I was comparing some past researches when I asked myself if a waterwheel could be estimated more important than a poem or maybe they should have the same value within our cultural baggage.
Time is illustrated by history, through literature and by the objects that shaped it.
Today, I suggest you this poem of Bertolt Brecht – German playwright and poet.
In the collection entitled “Svendborger Gedichte”, there is our “Questions from a worker who reads” – the poet through a seesaw rhythm answers all the questions that a worker could make thinking about all past events.
We have to remember that beyond all abandoned factories, there are workers that have been shaping history till now.
This poem is a tribute to those ones who left a mark in the history of these places. Enjoy the read!
Bertolt Brecht, “Questions from a worker who reads” (1935)
Who built Thebes of the 7 gates ?
In the books you will read the names of kings.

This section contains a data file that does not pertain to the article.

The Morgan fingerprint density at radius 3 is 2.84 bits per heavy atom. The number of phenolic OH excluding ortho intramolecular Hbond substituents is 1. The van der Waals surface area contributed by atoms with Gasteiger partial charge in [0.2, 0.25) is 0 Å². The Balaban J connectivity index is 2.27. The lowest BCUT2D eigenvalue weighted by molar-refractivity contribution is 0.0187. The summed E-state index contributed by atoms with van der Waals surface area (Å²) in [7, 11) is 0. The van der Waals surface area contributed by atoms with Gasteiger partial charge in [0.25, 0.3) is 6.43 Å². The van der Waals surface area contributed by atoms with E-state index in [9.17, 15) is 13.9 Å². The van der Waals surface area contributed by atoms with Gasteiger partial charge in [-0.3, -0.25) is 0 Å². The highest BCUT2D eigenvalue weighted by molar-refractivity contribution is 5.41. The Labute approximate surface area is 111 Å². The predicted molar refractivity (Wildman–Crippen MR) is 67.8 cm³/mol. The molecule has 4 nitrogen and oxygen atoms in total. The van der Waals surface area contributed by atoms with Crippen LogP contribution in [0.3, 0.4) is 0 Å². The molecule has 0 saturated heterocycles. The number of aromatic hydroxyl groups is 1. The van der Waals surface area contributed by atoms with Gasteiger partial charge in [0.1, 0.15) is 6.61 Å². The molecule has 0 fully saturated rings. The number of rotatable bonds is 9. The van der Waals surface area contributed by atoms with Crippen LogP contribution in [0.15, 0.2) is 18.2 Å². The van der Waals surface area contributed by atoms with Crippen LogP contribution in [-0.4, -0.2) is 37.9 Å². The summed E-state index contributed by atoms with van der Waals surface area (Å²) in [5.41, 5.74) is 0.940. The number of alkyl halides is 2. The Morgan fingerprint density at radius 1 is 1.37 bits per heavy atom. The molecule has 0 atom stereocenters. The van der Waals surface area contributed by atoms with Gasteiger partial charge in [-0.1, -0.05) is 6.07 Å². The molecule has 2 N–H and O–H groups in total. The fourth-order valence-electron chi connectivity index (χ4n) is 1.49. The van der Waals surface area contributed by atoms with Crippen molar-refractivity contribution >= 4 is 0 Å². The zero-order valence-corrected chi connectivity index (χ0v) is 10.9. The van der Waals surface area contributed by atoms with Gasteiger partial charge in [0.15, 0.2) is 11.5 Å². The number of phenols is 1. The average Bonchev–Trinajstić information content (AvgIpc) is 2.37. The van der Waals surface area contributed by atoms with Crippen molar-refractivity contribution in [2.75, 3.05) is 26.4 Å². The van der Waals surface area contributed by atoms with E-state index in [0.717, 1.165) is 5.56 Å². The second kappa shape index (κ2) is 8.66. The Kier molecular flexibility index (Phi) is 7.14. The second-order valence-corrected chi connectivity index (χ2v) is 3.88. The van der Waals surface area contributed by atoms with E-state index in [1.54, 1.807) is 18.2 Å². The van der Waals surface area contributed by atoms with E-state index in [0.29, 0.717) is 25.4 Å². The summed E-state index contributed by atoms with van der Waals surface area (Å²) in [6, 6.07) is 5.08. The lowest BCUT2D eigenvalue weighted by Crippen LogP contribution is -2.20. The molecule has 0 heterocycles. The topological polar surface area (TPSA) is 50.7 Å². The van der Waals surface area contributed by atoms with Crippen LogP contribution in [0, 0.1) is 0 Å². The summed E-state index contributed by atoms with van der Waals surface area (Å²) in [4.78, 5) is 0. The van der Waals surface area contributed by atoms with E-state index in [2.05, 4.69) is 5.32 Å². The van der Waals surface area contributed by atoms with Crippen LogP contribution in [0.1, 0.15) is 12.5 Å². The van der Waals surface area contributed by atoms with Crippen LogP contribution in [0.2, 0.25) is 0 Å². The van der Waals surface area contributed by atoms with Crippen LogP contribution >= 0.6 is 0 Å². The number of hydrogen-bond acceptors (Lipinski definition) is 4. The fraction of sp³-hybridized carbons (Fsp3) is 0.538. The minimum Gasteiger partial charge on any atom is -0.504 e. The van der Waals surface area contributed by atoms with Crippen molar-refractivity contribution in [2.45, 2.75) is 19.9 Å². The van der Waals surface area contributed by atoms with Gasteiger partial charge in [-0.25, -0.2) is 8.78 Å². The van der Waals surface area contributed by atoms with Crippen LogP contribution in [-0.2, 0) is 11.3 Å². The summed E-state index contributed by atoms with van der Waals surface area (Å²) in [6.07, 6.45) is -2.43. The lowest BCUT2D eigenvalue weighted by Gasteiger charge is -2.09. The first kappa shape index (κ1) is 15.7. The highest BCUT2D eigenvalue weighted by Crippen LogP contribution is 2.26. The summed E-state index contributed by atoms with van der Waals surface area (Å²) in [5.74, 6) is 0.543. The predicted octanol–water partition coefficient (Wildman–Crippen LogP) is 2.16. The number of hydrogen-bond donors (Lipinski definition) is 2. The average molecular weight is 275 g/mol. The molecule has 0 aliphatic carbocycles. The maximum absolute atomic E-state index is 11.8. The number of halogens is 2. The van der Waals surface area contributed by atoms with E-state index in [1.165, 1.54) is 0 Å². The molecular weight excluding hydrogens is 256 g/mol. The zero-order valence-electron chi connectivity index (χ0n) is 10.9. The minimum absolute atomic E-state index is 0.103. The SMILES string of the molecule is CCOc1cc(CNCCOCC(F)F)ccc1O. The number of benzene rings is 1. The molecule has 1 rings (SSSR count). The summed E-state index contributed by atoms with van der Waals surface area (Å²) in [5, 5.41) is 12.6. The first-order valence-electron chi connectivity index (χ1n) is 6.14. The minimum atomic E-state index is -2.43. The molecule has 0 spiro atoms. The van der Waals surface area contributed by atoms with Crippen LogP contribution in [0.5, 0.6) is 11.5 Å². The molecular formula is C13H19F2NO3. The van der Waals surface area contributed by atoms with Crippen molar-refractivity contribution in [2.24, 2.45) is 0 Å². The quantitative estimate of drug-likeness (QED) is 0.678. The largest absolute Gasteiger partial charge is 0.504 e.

Did the kings haul up the lumps of rock ?
And Babylon, many times demolished,
Who raised it up so many times ?
In what houses of gold glittering Lima did its builders live ?
Where, the evening that the Great Wall of China was finished, did the masons go?
Great Rome is full of triumphal arches.
Who erected them ?
Over whom did the Caesars triumph ?
Had Byzantium, much praised in song, only palaces for its inhabitants ?
Even in fabled Atlantis, the night that the ocean engulfed it,
The drowning still cried out for their slaves.
The young Alexander conquered India.
Was he alone ?
Caesar defeated the Gauls.
Did he not even have a cook with him ?
Philip of Spain wept when his armada went down.
Was he the only one to weep ?
Frederick the 2nd won the 7 Years War.
Who else won it ?
Every page a victory.
Who cooked the feast for the victors ?
Every 10 years a great man.
Who paid the bill ?
So many reports.
So many questions.
Translated by Andrea Consalvi